In this case, Hasbro delivered on that legacy: big time.  The figure is nearly perfect.  The base green is deep and inviting.  It is very close to Action Force green, but different in a way that makes the figure more usable.  But, the complete cammo is the real star of the figure.  Black, brown and white stripes are overlaid on the figure's body to give the mold a rich texture without overpowering the base green.  On top of this, nearly all the figure's accents are painted.  He has a silver knife inserted in brown web gear, black pouches on his arms, deeper green pouches on his shoulders, grey buckles on his boots and a brown belt with black buckle.  It is a remarkably detailed figure and shows complex paint applications that were pretty much gone from the repaint line after 1998 unless the figure was a convention release.  The one criticism of the figure is the black beret.  In 1997, this alone was enough for most collectors to give up on the figure entirely.  Today, though, it is just a different look for the character.  Personally, I think a green beret would have been too much of that color.  But, the black caps the figure off nicely and keeps the overall color contained within the mold.  He is not a sea of green, but a perfect contrast of subtle darks and lights that create one of the most visually appealing figures created after the vintage Joe line.

Sadly, Stalker is the exception in the Stars and Stripes set rather than the norm.  The Scarlett figure from the set is well done, though in very different colors from her original incarnation.  But, Grunt, Zap and Short Fuze are all in colors that don't work nearly as well as Stalker.  Snake Eyes is an OK figure.  But, there is only so much that can be done to that mold and still remain true to the character.  Breaker and Rock and Roll are basically throw away figures from the set as they aren't the classic molds and aren't even good attempts at remaking the characters.  One of the things that helps save this set, though, is that most of the figures include their original accessories.  The original Joes were all defined, to a degree, by the accessories they included.  So, releasing the figures without them really takes away some of the essence of these figures.  The 1997's avoided that trap and even went so far as to enhance each figure by including additional accessories that made sense.  (In Stalker's case, it was a green Grunt's backpack.)  Hasbro abandoned this practice with the comic packs (except for Snake Eyes and Scarlett) and many of those figures are largely ignored by collectors due to their overall banality.  It baffles me how Hasbro got it so right in their first attempt to appease collectors and then completely forgot how to do it in just a few years.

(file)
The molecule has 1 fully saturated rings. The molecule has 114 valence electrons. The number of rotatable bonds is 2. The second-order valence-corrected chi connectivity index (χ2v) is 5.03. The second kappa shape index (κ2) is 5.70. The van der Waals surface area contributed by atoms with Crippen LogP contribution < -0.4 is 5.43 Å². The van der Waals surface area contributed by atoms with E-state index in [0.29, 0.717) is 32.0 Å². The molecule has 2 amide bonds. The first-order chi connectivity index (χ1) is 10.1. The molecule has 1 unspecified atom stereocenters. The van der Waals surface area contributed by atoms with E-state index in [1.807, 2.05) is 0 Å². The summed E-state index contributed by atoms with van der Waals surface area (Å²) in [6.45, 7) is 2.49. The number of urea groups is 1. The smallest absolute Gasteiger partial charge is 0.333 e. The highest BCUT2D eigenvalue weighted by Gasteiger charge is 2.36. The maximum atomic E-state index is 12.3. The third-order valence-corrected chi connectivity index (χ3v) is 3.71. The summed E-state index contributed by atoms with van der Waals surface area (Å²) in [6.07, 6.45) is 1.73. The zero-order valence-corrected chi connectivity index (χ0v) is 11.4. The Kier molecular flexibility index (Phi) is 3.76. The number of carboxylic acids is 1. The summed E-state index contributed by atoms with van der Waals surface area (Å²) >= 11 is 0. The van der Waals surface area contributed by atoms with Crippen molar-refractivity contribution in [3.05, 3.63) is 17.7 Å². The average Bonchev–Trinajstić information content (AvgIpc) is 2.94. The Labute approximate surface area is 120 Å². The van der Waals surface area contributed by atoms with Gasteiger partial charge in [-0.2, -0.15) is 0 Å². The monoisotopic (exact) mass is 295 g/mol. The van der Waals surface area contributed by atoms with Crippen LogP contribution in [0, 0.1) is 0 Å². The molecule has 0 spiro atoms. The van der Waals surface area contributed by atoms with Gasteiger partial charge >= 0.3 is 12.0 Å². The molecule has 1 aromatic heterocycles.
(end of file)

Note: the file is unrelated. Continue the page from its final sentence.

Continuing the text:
This figure is my default Stalker.  While the original figure is classic and has a place, it is this figure who represents the character in my collection.  He has all the original molding and accessories, but better colors.  He fits right in with figures from later years in the line, but also is still true to his original roots.  He does go very well with Action Force figures as well as the Zap from the 2007 convention set.  As such, this figure got a lot of use in my early dios and profile photos.  It is a spot well deserved when you see how well done this figure is.